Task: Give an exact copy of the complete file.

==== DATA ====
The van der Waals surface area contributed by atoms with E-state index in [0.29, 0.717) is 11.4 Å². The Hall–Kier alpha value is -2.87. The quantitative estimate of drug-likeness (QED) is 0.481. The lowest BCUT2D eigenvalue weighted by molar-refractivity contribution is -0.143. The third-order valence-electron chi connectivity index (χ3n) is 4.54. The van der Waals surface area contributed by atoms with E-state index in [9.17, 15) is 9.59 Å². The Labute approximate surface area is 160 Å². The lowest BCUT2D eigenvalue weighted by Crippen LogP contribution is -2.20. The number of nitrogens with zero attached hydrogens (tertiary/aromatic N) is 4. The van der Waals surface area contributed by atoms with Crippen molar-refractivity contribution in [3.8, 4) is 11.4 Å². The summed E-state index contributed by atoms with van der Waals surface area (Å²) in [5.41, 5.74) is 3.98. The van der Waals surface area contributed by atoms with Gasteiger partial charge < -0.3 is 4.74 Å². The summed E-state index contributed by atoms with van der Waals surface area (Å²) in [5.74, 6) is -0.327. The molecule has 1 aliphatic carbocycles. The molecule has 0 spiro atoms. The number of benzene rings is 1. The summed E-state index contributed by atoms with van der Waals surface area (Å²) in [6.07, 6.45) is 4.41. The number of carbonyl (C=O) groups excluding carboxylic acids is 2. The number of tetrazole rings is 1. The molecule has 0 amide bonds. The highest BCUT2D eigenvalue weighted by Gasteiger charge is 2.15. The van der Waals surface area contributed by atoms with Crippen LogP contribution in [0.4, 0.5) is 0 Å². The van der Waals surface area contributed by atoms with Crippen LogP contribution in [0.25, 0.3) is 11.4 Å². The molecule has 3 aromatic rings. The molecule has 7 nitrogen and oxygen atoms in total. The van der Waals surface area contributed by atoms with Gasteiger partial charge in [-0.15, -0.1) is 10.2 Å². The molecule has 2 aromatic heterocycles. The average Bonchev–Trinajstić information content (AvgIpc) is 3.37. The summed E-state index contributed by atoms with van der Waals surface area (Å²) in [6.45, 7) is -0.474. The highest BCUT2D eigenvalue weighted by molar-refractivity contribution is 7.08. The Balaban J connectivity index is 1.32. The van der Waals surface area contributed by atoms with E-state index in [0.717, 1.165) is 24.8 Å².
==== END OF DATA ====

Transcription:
The van der Waals surface area contributed by atoms with E-state index in [0.29, 0.717) is 11.4 Å². The Hall–Kier alpha value is -2.87. The quantitative estimate of drug-likeness (QED) is 0.481. The lowest BCUT2D eigenvalue weighted by molar-refractivity contribution is -0.143. The third-order valence-electron chi connectivity index (χ3n) is 4.54. The van der Waals surface area contributed by atoms with E-state index in [9.17, 15) is 9.59 Å². The Labute approximate surface area is 160 Å². The lowest BCUT2D eigenvalue weighted by Crippen LogP contribution is -2.20. The number of nitrogens with zero attached hydrogens (tertiary/aromatic N) is 4. The van der Waals surface area contributed by atoms with Crippen molar-refractivity contribution in [3.8, 4) is 11.4 Å². The summed E-state index contributed by atoms with van der Waals surface area (Å²) in [5.41, 5.74) is 3.98. The van der Waals surface area contributed by atoms with Gasteiger partial charge < -0.3 is 4.74 Å². The summed E-state index contributed by atoms with van der Waals surface area (Å²) in [5.74, 6) is -0.327. The molecule has 1 aliphatic carbocycles. The molecule has 0 spiro atoms. The number of benzene rings is 1. The summed E-state index contributed by atoms with van der Waals surface area (Å²) in [6.07, 6.45) is 4.41. The number of carbonyl (C=O) groups excluding carboxylic acids is 2. The number of tetrazole rings is 1. The molecule has 0 amide bonds. The highest BCUT2D eigenvalue weighted by Gasteiger charge is 2.15. The van der Waals surface area contributed by atoms with Crippen LogP contribution in [0.4, 0.5) is 0 Å². The van der Waals surface area contributed by atoms with Crippen LogP contribution in [0.25, 0.3) is 11.4 Å². The molecule has 3 aromatic rings. The molecule has 7 nitrogen and oxygen atoms in total. The van der Waals surface area contributed by atoms with Gasteiger partial charge in [-0.15, -0.1) is 10.2 Å². The molecule has 2 aromatic heterocycles. The average Bonchev–Trinajstić information content (AvgIpc) is 3.37. The summed E-state index contributed by atoms with van der Waals surface area (Å²) in [6.45, 7) is -0.474. The highest BCUT2D eigenvalue weighted by molar-refractivity contribution is 7.08. The Balaban J connectivity index is 1.32. The van der Waals surface area contributed by atoms with E-state index in [0.717, 1.165) is 24.8 Å².